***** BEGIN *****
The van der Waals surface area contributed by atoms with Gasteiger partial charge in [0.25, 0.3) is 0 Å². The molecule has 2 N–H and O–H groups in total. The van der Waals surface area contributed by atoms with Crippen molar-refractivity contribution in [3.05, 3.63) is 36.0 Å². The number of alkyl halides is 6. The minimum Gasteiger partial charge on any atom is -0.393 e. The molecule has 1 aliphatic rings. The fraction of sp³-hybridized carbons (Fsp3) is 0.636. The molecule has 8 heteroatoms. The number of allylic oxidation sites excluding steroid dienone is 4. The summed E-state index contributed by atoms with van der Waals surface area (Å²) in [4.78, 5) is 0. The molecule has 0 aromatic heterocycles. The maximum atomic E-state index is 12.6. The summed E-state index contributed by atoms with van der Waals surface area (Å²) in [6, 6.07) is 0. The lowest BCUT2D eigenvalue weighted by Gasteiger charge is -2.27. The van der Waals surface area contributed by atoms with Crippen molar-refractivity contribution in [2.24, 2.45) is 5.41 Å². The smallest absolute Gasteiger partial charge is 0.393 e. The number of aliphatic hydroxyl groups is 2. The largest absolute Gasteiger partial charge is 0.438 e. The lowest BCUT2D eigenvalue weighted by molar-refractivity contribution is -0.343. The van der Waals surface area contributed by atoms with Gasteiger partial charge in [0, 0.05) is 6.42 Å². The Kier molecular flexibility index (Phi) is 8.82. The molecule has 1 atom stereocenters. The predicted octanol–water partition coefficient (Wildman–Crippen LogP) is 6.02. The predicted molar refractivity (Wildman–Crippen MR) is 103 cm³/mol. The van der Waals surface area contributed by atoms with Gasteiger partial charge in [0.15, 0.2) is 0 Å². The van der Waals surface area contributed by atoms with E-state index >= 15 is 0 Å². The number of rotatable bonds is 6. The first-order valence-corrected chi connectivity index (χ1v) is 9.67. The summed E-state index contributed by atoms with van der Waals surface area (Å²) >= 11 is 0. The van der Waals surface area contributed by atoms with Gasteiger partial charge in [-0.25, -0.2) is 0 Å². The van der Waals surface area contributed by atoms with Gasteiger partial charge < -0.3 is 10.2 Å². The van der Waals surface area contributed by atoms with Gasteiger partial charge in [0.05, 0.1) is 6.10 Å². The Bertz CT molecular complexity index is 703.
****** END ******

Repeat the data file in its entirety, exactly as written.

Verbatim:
The van der Waals surface area contributed by atoms with Gasteiger partial charge in [0.25, 0.3) is 0 Å². The molecule has 2 N–H and O–H groups in total. The van der Waals surface area contributed by atoms with Crippen molar-refractivity contribution in [3.05, 3.63) is 36.0 Å². The number of alkyl halides is 6. The minimum Gasteiger partial charge on any atom is -0.393 e. The molecule has 1 aliphatic rings. The fraction of sp³-hybridized carbons (Fsp3) is 0.636. The molecule has 8 heteroatoms. The number of allylic oxidation sites excluding steroid dienone is 4. The summed E-state index contributed by atoms with van der Waals surface area (Å²) in [4.78, 5) is 0. The molecule has 0 aromatic heterocycles. The maximum atomic E-state index is 12.6. The summed E-state index contributed by atoms with van der Waals surface area (Å²) in [6, 6.07) is 0. The lowest BCUT2D eigenvalue weighted by Gasteiger charge is -2.27. The van der Waals surface area contributed by atoms with Crippen molar-refractivity contribution in [2.24, 2.45) is 5.41 Å². The smallest absolute Gasteiger partial charge is 0.393 e. The number of aliphatic hydroxyl groups is 2. The largest absolute Gasteiger partial charge is 0.438 e. The lowest BCUT2D eigenvalue weighted by molar-refractivity contribution is -0.343. The van der Waals surface area contributed by atoms with Gasteiger partial charge in [0, 0.05) is 6.42 Å². The Kier molecular flexibility index (Phi) is 8.82. The molecule has 1 atom stereocenters. The predicted octanol–water partition coefficient (Wildman–Crippen LogP) is 6.02. The predicted molar refractivity (Wildman–Crippen MR) is 103 cm³/mol. The van der Waals surface area contributed by atoms with Gasteiger partial charge in [0.15, 0.2) is 0 Å². The van der Waals surface area contributed by atoms with E-state index >= 15 is 0 Å². The number of rotatable bonds is 6. The first-order valence-corrected chi connectivity index (χ1v) is 9.67. The summed E-state index contributed by atoms with van der Waals surface area (Å²) >= 11 is 0. The van der Waals surface area contributed by atoms with Gasteiger partial charge in [-0.25, -0.2) is 0 Å². The van der Waals surface area contributed by atoms with Gasteiger partial charge < -0.3 is 10.2 Å². The van der Waals surface area contributed by atoms with Gasteiger partial charge in [0.05, 0.1) is 6.10 Å². The Bertz CT molecular complexity index is 703.